For this last day in 2017 I treated myself to a People’s Theatre (YPT) Production of Beauty and the Beast: The Broadway Musical. Watching this well-known story amongst the chattering of young people (otherwise known as children) did give me a fresh perspective on this “tale as old as time”–which is precisely what YPT’s production directed to do.
This creation cut Disney Theatrical’s Beauty and the Beast down to 85 minutes and moved it to a much smaller stage. I do not read any planned program notes until when i see a show, however in this case I am glad I read Artistic Director Allen MacInnis’s preface to this “chamber sized” production.
It allowed me to concentrate on the story underneath all the spectacle: love and true acceptance between two outcasts, Beauty and the Beast. I have already been fantasizing of the live staging of Beauty and the Beast since I used to be four years old. Yr And in the past, I have viewed both the animated 90’s version and live action 2017 movie many times–so switching that off to focus on a smaller retelling of the story didn’t come normally.
Then again, it didn’t for the other young audience members either. I counted three different girls wearing tiaras and the yellowish Belle ballgown from the Disney movies. In the post show Q&A, the solid was quick to remind the children–and me–that they made Belle’s dress pink instead of yellow on purpose.
Without quite as much spectacle, MacInnis’s creation asked the audience to instead go through the characters and how they decided to change. ONCE I stopped comparing the look, scenes, and tunes to the movies and looked at Beauty and the Beast through my young companions’ eyes, I came across much to inspire.
As much as I love concentrating on Belle–an independent girl who adores reading and bravely fights for herself and her loved ones–I felt the Beast’s growth in this creation. Lumiere (Damien Atkins), Cogsworth (Andrew Prashad), and Mrs. Potts (Susan Henley) simply tell him to be a true gentleman to Belle and also to keep his temper in check before “Be Our Guest” in every production.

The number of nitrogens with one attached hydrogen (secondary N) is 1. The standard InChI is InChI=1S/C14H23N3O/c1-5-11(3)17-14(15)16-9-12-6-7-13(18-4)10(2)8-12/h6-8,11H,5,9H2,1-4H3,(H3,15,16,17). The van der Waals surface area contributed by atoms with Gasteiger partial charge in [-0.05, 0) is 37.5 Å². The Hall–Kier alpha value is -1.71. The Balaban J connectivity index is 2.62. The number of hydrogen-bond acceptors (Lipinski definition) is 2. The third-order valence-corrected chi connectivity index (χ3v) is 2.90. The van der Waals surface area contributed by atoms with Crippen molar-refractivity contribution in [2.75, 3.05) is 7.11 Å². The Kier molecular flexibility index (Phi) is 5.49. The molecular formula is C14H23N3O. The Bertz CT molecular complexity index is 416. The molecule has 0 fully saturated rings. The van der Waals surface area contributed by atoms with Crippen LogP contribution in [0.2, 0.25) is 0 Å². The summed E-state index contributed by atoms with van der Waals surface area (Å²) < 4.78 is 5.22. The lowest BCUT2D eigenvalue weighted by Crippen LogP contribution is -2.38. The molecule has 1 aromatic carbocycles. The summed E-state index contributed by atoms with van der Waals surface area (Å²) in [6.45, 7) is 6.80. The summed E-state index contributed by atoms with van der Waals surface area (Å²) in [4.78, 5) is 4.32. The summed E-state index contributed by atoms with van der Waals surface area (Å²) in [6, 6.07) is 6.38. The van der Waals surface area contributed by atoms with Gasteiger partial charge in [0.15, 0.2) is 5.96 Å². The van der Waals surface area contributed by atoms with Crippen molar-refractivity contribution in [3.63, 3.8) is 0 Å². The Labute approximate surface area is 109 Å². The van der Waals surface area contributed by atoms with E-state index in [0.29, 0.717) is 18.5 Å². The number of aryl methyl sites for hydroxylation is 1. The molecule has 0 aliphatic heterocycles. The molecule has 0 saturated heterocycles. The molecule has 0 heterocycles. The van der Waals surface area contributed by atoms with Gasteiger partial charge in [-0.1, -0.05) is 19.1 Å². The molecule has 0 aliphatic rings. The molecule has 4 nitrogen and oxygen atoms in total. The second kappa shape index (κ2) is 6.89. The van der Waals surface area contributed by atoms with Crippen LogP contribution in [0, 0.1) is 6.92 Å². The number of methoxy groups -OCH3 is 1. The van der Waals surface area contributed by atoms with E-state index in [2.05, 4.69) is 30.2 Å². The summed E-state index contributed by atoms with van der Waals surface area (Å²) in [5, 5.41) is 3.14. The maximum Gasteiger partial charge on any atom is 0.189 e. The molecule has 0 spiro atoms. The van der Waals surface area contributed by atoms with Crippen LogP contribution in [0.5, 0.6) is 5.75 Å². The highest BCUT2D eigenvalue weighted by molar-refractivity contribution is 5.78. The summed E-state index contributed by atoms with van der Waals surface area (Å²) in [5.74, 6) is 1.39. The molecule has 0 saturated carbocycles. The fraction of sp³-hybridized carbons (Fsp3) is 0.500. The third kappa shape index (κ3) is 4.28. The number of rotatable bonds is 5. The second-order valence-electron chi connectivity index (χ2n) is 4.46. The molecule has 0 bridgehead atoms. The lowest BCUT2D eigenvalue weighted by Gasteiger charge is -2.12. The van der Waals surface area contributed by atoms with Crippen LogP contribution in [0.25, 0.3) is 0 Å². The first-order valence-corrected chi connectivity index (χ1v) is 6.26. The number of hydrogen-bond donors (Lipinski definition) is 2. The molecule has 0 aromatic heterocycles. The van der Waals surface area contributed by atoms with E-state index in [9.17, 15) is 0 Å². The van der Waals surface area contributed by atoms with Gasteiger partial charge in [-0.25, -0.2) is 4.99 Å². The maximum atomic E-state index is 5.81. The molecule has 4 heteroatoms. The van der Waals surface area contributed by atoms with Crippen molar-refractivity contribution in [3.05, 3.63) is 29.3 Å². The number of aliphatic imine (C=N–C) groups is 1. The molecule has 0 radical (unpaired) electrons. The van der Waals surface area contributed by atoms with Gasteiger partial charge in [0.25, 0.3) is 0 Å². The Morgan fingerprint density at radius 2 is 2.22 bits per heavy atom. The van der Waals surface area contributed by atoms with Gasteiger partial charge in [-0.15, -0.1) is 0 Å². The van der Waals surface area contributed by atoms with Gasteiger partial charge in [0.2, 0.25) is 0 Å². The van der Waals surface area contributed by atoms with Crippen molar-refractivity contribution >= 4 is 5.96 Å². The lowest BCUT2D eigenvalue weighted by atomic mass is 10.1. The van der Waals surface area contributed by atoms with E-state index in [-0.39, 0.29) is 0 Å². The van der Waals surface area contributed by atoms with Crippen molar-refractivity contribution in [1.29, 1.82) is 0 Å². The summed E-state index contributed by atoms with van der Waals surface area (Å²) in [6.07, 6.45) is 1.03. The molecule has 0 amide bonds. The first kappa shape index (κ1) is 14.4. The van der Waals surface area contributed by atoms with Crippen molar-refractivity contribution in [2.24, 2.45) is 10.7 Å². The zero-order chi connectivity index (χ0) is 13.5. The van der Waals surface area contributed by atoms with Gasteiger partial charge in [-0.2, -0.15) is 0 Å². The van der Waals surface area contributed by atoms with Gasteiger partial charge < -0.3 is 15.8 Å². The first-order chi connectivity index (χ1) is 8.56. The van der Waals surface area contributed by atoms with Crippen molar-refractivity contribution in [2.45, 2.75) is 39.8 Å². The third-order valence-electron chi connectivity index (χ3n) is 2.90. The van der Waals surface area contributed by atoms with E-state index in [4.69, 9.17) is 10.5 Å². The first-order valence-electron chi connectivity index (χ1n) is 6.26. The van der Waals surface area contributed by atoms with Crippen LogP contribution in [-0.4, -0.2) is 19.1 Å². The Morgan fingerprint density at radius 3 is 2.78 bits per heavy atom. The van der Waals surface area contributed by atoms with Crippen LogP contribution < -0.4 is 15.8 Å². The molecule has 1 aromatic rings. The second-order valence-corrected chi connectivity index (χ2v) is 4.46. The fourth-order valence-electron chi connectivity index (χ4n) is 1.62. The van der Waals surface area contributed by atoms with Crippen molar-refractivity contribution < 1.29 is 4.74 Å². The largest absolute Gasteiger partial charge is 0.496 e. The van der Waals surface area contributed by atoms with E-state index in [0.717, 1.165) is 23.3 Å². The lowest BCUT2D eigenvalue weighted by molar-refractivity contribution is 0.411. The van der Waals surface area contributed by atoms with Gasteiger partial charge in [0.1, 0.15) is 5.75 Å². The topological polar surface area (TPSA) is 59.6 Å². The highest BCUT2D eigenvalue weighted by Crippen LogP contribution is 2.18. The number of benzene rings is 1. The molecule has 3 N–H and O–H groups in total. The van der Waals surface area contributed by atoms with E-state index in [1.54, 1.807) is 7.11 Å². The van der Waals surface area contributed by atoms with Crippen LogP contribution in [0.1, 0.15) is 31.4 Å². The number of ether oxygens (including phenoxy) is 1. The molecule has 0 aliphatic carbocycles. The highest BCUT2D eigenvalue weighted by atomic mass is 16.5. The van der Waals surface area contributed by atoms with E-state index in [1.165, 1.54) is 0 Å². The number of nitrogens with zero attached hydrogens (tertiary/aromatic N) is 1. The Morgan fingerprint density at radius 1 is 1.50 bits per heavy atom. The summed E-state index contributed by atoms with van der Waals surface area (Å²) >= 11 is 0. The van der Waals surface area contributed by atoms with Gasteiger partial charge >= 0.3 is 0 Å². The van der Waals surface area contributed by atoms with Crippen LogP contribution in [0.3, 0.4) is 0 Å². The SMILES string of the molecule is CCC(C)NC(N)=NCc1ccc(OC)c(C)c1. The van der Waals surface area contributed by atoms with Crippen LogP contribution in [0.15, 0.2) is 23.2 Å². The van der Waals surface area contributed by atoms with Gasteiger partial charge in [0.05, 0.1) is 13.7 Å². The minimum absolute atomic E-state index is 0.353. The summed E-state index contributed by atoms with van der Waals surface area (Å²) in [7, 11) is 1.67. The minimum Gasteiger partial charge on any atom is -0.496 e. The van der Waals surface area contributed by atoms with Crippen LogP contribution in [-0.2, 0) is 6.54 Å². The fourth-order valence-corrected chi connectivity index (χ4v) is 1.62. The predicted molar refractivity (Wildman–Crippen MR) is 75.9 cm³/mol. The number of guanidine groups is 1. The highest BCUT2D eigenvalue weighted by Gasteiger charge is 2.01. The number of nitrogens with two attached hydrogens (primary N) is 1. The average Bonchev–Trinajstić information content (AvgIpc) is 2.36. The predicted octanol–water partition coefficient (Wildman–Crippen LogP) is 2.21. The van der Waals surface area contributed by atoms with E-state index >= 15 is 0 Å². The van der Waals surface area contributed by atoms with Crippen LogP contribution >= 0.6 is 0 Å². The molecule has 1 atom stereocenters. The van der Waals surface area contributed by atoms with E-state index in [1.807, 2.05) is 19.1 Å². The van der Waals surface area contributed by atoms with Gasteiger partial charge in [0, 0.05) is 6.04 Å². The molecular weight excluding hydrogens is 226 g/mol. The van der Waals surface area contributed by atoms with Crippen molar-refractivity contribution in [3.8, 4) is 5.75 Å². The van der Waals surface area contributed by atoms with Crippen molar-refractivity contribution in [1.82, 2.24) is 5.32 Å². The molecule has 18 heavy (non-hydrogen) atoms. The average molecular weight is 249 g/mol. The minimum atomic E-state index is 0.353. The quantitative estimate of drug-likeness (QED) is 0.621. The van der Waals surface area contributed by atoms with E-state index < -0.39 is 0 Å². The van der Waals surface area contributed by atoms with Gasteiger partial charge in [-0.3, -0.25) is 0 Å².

Here we saw the Beast try to apologize for his poor behavior by bringing supper to Belle’s room. He made an appearance scary or especially gross never, but instead like a lost creature unsure and ashamed of how to atone for his mistakes. Belle grows by testing the strength she knew she had always, however the Beast grows even more when he confronts all his vulnerabilities and anxieties to protect and love her. Though the remaining cast were not center stage always, everyone on stage (and off) brought the world of the play alive.
Their wolves (Dale R. Miller and Joel Schaefer) sent a chill down my spine–and so did the singing voice of Madame de la Grande Bouche (Zorana Sadiq) as she provided different dresses to Belle. And lastly, the magic of viewing and discussing live theatre with teenagers shouldn’t be under-rated then.
- 3 cups of water
- When possible, allow area get some good air-preferably dry, cool air
- Presenter Guide
- Gold Glitter Eyes
I understood how all the on-stage magic occurred, from the fight choreography to the lighting changes, because I have already been making theater for over 10 years. But as hands went up around me to ask about how the set items moved around and if the Beast really got harm by the end, I understood that their perspectives are important. To them, both reveal and the explanations are magic. Hearing them learn reminded me to understand this type of magic, too. I purchased my ticket at full price. Row E seat 4 in the orchestra/main stage.
So I took her advice and essentially duplicate and pasted it as a position and that was it. From then on happened I believe I had a panic attack almost. I was so worried about people not coming to me any longer because I was too expensive and all this. But what it showed me was that some individuals used me while I was cheap just. I don’t believe my skills had improved much in this time frame so when my ‘regulars’ bar Debbie, ceased coming I just really sensed hurt.